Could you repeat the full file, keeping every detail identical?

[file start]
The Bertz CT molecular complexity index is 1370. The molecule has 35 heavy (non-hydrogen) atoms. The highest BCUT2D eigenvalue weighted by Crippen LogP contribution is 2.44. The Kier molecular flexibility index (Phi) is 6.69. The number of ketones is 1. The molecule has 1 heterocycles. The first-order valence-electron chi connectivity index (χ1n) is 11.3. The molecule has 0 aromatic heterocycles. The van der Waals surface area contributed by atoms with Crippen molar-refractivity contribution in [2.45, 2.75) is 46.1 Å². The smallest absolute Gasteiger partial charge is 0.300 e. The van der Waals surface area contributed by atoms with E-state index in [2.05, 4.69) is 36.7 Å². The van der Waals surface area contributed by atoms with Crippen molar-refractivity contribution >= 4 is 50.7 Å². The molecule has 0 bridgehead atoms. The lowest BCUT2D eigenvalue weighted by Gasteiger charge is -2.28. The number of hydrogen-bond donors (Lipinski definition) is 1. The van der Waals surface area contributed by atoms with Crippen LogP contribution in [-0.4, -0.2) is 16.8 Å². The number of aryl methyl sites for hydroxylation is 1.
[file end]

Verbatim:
The Bertz CT molecular complexity index is 1370. The molecule has 35 heavy (non-hydrogen) atoms. The highest BCUT2D eigenvalue weighted by Crippen LogP contribution is 2.44. The Kier molecular flexibility index (Phi) is 6.69. The number of ketones is 1. The molecule has 1 heterocycles. The first-order valence-electron chi connectivity index (χ1n) is 11.3. The molecule has 0 aromatic heterocycles. The van der Waals surface area contributed by atoms with Crippen molar-refractivity contribution in [2.45, 2.75) is 46.1 Å². The smallest absolute Gasteiger partial charge is 0.300 e. The van der Waals surface area contributed by atoms with E-state index in [2.05, 4.69) is 36.7 Å². The van der Waals surface area contributed by atoms with Crippen molar-refractivity contribution >= 4 is 50.7 Å². The molecule has 0 bridgehead atoms. The lowest BCUT2D eigenvalue weighted by Gasteiger charge is -2.28. The number of hydrogen-bond donors (Lipinski definition) is 1. The van der Waals surface area contributed by atoms with Crippen LogP contribution in [-0.4, -0.2) is 16.8 Å². The number of aryl methyl sites for hydroxylation is 1.